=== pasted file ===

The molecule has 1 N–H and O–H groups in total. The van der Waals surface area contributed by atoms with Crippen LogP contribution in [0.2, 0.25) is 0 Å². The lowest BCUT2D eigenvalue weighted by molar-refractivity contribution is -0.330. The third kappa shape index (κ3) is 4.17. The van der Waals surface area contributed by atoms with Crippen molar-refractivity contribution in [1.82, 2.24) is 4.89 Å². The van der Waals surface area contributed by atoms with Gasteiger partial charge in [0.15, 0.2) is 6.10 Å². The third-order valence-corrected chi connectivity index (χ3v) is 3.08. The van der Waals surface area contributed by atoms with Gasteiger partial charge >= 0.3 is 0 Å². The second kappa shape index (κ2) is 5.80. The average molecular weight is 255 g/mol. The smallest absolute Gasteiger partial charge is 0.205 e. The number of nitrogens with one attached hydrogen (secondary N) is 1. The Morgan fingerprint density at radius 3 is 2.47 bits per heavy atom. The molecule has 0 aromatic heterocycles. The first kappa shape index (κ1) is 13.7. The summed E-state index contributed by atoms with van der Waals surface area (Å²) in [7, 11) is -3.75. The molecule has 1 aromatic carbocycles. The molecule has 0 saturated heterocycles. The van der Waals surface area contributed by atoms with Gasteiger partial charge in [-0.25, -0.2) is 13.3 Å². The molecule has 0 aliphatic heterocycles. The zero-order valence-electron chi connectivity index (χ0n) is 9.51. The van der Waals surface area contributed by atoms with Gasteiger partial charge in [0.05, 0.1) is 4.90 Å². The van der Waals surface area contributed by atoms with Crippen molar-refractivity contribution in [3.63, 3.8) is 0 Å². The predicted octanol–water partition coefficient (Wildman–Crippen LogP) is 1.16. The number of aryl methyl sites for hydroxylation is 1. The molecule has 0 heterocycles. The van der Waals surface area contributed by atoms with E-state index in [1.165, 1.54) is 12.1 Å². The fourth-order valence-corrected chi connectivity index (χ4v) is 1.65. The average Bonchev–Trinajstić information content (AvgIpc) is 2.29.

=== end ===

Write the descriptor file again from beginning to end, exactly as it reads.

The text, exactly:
The molecule has 1 N–H and O–H groups in total. The van der Waals surface area contributed by atoms with Crippen LogP contribution in [0.2, 0.25) is 0 Å². The lowest BCUT2D eigenvalue weighted by molar-refractivity contribution is -0.330. The third kappa shape index (κ3) is 4.17. The van der Waals surface area contributed by atoms with Crippen molar-refractivity contribution in [1.82, 2.24) is 4.89 Å². The van der Waals surface area contributed by atoms with Gasteiger partial charge in [0.15, 0.2) is 6.10 Å². The third-order valence-corrected chi connectivity index (χ3v) is 3.08. The van der Waals surface area contributed by atoms with Gasteiger partial charge >= 0.3 is 0 Å². The second kappa shape index (κ2) is 5.80. The average molecular weight is 255 g/mol. The smallest absolute Gasteiger partial charge is 0.205 e. The number of nitrogens with one attached hydrogen (secondary N) is 1. The Morgan fingerprint density at radius 3 is 2.47 bits per heavy atom. The molecule has 0 aromatic heterocycles. The first kappa shape index (κ1) is 13.7. The summed E-state index contributed by atoms with van der Waals surface area (Å²) in [7, 11) is -3.75. The molecule has 1 aromatic carbocycles. The molecule has 0 saturated heterocycles. The van der Waals surface area contributed by atoms with Gasteiger partial charge in [-0.25, -0.2) is 13.3 Å². The molecule has 0 aliphatic heterocycles. The zero-order valence-electron chi connectivity index (χ0n) is 9.51. The van der Waals surface area contributed by atoms with Gasteiger partial charge in [0.05, 0.1) is 4.90 Å². The van der Waals surface area contributed by atoms with Crippen molar-refractivity contribution in [3.63, 3.8) is 0 Å². The predicted octanol–water partition coefficient (Wildman–Crippen LogP) is 1.16. The number of aryl methyl sites for hydroxylation is 1. The molecule has 0 heterocycles. The van der Waals surface area contributed by atoms with E-state index in [1.165, 1.54) is 12.1 Å². The fourth-order valence-corrected chi connectivity index (χ4v) is 1.65. The average Bonchev–Trinajstić information content (AvgIpc) is 2.29.